Most survivors will tell you that a cancer diagnosis can impose a sense of isolation. No matter the level of support from family, friends, and faith, the words You have cancer have the power to build a wall between you and the wider world. For many, learning about the experiences of other survivors—via social media, online forums, or print publications—can be a powerful tool in disassembling this barrier and breaking down the fear and the anxiety that can result from feeling alone on the journey.
Women magazine is glad to be a part of this network of support and inspiration. Through our quarterly print publication, our online magazine (awomanshealth.com), and our Facebook and Twitter communities, we are grateful to have the opportunity to engage with our readers and participate in the conversation.
Now, as part of our ongoing series profiling members of our community of readers, friends, and followers, we’d like to introduce you to survivors who have offered to share their stories in the hope that their experiences will offer inspiration and perspective to other women diagnosed with cancer. We’re grateful for their courage and inspired by their desire to make a difference.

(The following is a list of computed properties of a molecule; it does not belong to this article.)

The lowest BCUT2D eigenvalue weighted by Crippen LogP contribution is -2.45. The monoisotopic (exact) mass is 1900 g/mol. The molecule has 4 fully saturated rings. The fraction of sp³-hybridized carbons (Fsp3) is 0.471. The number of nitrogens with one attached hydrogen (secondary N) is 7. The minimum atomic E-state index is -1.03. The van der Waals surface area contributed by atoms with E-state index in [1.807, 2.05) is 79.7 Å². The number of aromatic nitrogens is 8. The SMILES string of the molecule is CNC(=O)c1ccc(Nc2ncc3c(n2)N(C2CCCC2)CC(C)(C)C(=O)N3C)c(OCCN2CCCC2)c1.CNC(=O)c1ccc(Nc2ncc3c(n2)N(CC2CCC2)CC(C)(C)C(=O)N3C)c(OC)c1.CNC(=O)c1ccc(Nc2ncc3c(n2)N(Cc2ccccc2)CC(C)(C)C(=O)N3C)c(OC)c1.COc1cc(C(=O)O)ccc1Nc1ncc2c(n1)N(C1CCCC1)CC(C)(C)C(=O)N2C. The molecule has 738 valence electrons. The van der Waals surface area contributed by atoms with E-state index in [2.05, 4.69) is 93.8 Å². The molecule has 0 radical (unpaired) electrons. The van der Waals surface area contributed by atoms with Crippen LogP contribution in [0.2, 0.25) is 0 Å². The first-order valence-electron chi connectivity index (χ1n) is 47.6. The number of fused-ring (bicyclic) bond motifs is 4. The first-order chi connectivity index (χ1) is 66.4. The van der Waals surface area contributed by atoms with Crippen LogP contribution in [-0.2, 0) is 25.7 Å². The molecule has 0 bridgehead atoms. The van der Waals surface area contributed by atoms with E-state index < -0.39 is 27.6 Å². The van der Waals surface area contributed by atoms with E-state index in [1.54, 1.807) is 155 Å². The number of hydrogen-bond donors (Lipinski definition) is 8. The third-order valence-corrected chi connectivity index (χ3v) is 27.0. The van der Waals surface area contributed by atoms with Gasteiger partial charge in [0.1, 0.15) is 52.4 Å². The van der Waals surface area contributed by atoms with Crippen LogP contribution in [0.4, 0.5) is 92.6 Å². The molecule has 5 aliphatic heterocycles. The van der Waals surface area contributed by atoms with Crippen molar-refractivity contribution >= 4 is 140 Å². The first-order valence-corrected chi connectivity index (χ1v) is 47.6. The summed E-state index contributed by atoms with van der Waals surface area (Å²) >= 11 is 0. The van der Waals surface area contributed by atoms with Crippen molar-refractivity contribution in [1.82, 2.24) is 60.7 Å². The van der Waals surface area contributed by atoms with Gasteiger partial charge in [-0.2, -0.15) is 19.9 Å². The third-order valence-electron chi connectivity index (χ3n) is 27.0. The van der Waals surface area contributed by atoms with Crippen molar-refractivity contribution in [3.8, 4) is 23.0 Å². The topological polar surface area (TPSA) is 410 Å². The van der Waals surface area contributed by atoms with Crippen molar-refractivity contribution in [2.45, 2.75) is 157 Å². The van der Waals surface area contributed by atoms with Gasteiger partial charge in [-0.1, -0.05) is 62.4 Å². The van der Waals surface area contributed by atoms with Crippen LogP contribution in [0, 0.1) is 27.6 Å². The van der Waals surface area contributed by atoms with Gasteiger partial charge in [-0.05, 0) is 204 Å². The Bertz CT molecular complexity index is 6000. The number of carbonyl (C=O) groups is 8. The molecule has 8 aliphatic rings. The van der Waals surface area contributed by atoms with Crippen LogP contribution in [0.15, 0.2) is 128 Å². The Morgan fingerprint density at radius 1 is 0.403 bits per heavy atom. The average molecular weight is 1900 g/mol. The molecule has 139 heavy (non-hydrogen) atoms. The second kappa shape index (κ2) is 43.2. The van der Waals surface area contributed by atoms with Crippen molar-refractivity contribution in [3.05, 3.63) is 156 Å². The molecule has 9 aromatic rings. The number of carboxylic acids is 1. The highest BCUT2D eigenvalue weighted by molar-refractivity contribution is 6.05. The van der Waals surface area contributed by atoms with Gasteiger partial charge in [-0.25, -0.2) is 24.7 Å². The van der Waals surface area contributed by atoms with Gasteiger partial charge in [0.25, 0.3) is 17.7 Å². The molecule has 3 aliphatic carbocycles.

Jan Waters, 70
When Columbus, Ohio, resident Jan Waters was delivered a cancer diagnosis in 1997 at age 54, her doctor told her, “There’s good news, and there’s bad news: the bad news is that you have non-Hodgkin’s lymphoma; the good news is that you could live a long time with the disease.” For Jan, an early-childhood director who was looking forward to retirement and her new role as a grandmother (her first grandson had been born shortly before she received her diagnosis), it was hard to see the upside. “I thought, What’s the good news?” Jan says. “I was focused on the fact that there was no cure for my diagnosis, and I got desperate.”
Told that the disease was very slow growing and that treatment was not yet recommended, Jan entered a tough watch-and-wait period. Determined to be proactive and survive to know her grandchildren, Jan sought out complementary therapies and joined an online non-Hodgkin’s lymphoma community to learn more about the disease. Despite her efforts to empower herself, it was difficult to live with the diagnosis while not actively treating the disease. “The waiting was the worst,” she says.